This is a cake I've been sort of thinking in the back of my mind I wanted to make for a very long time, but hadn't gotten around to it. It's sort of like the recipe I didn't make with those boiled and accidentally burned clementines, the smitten kitchen/Nigella/Orangette type of cake. Only it's also like this one of Jamie Oliver's which I almost requested from the lady who Axel F and I almost hired to made our wedding cake, before we decide that we don't need to have one.
In any case, I went on the hunt for a recipe again, because I wanted the kind made with almonds (because we had some in the pantry that needed to get used up), corn meal (i.e. polenta) (again because we had some that needed to get used up, and we only had a little bit), and olive oil (Dad had just picked us up a nice big bottle, so we could spare it). Thanks to the power of google, I found exactly what I was looking for, plus more! A version of the recipe which uses preserved lemons! Of which we happen to have a large jar in the fridge courtesy of our dear friends Elena and Matthew, whose house we all happened to be going to that night for dinner! The very coolest part about this is that the cake is gluten free by its very nature, and Matthew is a gluten free kind of guy most of the time! It seemed like fate that I should make this cake.
Preserved Lemon Almond Polenta Cake
adapted from a Boston Globe recipe from 2003 which uses a whole raw lemon!
one whole raw or preserved lemon
1/2 cup cornmeal
2 tsp baking powder
1 1/4 cups blanched toasted whole almonds (almond skins are no good here, but toasting nuts is always good)
1 1/4 cups sugar
1/2 cup extra virgin olive oil
1/2 cup either milk, evaporated milk, or a half/half mixture of milk and plain yogurt (option #3 is what I did)
2 large eggs
1/2 tsp almond extract
1 cup good quality whole milk ricotta (beaten with 1 tbsp sugar and 1 tsp vanilla extract) for serving, some fresh berries are nice too, we had blueberries
Preheat your oven to 350. Grease a 9 inch cake pan* (my only 9 incher is my springform pan. I wrapped the bottom with foil to avoid leaks, and it worked great). You might want to line the bottom with parchment**.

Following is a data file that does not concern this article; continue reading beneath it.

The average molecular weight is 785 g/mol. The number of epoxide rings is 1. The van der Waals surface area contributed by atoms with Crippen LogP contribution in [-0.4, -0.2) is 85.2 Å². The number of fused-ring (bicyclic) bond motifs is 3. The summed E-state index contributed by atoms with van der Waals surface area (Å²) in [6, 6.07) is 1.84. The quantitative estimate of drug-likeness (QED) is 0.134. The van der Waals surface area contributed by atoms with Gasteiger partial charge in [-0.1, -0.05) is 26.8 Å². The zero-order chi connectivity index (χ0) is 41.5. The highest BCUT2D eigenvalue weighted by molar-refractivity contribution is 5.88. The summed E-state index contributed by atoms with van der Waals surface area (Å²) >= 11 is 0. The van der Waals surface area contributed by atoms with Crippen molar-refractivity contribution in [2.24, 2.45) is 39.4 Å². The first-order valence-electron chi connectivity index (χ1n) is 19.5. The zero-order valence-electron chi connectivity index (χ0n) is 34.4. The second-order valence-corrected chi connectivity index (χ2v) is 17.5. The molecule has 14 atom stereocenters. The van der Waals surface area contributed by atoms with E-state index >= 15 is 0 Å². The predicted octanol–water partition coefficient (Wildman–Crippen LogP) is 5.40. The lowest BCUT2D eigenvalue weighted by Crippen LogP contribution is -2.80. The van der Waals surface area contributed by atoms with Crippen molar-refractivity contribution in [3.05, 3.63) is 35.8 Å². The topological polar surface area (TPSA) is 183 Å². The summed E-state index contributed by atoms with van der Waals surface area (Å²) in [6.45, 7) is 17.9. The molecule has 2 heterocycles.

If your lemon is raw, wash it thoroughly. You have two options from here -the Globe has you use it raw, or you could do like Jamie Oliver and Nigella Lawson and boil it in plenty of water until soft, about 30 minutes. (You could definitely substitute an orange or a couple clementines, if you wanted. I'm going to have to test kitchen it with limes before I recommend that to anyone).
Raw, boiled or preserved, cut your lemon (or other citrus fruit) into smaller pieces, removing all the pits. If it's preserved, give it a gentle rinse to get rid of some of the salt.
In a small bowl, mix the cornmeal and baking powder, and if you're using a boiled or raw citrus, 1/2 tsp salt (skip this if you're using a preserved lemon, as it is plenty salty on its own).
In your food processor, grind up the almonds with 1 cup of the sugar, until it's coarse but fairly uniform. Add in the lemon pieces, and continue to puree until it's a smooth paste. taste it, and if it seems a little too tangy, add the remaining 1/4 cup of sugar (to taste).
Add in the oil, milk (or milk/yogurt), eggs and almond extract and let it puree 1 to 2 minutes more, until very smooth. Add the cornmeal/baking powder mix and pulse to combine.
Pour the batter into the greased pan, and bake for 50-60 minutes depending on your oven, turning the pan once midway through baking to brown it evenly. Let it cool slightly in the pan, then turn it out onto a cooling rack to cool down completely (I just ran a knife around the outside and popped the springform pan sides off, and left it on the bottom to cool - worked fine and very easy).
I did the Boston Globe's recommended garnish - the sweetened ricotta (you can add vanilla, cinnamon, citrus zest, orange liqueur...) and I have to highly recommend that you spend a little extra and buy top shelf ricotta from Whole Foods or a specialty cheese shop - it's a totally different product - soft, smooth and creamy. Regular grocery store ricotta is a little too mealy/gritty to be really enjoyable in this situation. You could substitute lightly sweetened plain yogurt, or even mascarpone or sour cream thinned with a little orange juice! Or heck, you could top it with whipped cream, why not?
*To grease your pan, I can't recommend highly enough that you go buy yourself a bottle of Wilton Cake Release - it's oil and flour mixed in a shelf stable bottle, you use a pastry brush and squeeze out about a teaspoon of the stuff and paint it evenly all around the inside of the pan, the cake comes out perfectly, it has yet to fail me, even in a complicated Octopus cake mold, for use in which the Cake Release was originally purchased.
** you won't have to do that if you get the Cake Release. Seriously. Wilton paid me nothing to make this enthusiastic recommendation. It seemed like a gimmick product when you look at it in the cake decorating aisle in Michaels, but it really seriously works, and saves so much time and mess and annoyance (greasing, flouring, cutting parchment into circles, blech).